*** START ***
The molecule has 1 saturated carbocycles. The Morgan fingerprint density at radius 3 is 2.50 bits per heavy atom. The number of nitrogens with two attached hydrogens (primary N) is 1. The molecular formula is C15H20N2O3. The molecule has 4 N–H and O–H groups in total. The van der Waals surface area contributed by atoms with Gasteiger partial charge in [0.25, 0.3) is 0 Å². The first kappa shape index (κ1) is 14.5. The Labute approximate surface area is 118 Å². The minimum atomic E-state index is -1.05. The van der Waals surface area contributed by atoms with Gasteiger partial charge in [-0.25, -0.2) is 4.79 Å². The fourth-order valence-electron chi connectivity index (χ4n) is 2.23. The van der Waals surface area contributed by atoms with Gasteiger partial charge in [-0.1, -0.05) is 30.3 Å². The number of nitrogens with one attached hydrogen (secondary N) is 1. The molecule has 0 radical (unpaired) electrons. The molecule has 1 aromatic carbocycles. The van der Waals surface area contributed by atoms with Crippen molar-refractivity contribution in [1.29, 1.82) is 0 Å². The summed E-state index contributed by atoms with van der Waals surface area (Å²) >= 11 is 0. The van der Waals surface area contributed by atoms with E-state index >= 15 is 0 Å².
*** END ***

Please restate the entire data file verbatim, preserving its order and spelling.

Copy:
The molecule has 1 saturated carbocycles. The Morgan fingerprint density at radius 3 is 2.50 bits per heavy atom. The number of nitrogens with two attached hydrogens (primary N) is 1. The molecular formula is C15H20N2O3. The molecule has 4 N–H and O–H groups in total. The van der Waals surface area contributed by atoms with Gasteiger partial charge in [0.25, 0.3) is 0 Å². The first kappa shape index (κ1) is 14.5. The Labute approximate surface area is 118 Å². The minimum atomic E-state index is -1.05. The van der Waals surface area contributed by atoms with Gasteiger partial charge in [-0.25, -0.2) is 4.79 Å². The fourth-order valence-electron chi connectivity index (χ4n) is 2.23. The van der Waals surface area contributed by atoms with Gasteiger partial charge in [-0.1, -0.05) is 30.3 Å². The number of nitrogens with one attached hydrogen (secondary N) is 1. The molecule has 0 radical (unpaired) electrons. The molecule has 1 aromatic carbocycles. The van der Waals surface area contributed by atoms with Crippen molar-refractivity contribution in [1.29, 1.82) is 0 Å². The summed E-state index contributed by atoms with van der Waals surface area (Å²) >= 11 is 0. The van der Waals surface area contributed by atoms with E-state index >= 15 is 0 Å².